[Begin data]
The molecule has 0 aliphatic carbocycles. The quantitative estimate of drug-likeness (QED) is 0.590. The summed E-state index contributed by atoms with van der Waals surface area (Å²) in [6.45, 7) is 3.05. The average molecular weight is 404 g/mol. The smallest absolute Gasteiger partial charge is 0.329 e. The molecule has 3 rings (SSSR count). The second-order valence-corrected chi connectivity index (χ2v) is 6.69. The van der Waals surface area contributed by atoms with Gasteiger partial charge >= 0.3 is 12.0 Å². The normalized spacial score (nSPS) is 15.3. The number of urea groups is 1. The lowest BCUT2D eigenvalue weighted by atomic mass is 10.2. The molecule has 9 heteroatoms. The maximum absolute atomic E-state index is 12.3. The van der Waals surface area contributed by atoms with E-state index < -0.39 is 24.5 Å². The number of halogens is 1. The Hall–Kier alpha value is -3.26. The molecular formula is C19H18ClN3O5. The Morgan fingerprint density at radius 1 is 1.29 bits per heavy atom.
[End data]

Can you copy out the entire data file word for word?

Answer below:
The molecule has 0 aliphatic carbocycles. The quantitative estimate of drug-likeness (QED) is 0.590. The summed E-state index contributed by atoms with van der Waals surface area (Å²) in [6.45, 7) is 3.05. The average molecular weight is 404 g/mol. The smallest absolute Gasteiger partial charge is 0.329 e. The molecule has 3 rings (SSSR count). The second-order valence-corrected chi connectivity index (χ2v) is 6.69. The van der Waals surface area contributed by atoms with Gasteiger partial charge >= 0.3 is 12.0 Å². The normalized spacial score (nSPS) is 15.3. The number of urea groups is 1. The lowest BCUT2D eigenvalue weighted by atomic mass is 10.2. The molecule has 9 heteroatoms. The maximum absolute atomic E-state index is 12.3. The van der Waals surface area contributed by atoms with E-state index < -0.39 is 24.5 Å². The number of halogens is 1. The Hall–Kier alpha value is -3.26. The molecular formula is C19H18ClN3O5. The Morgan fingerprint density at radius 1 is 1.29 bits per heavy atom.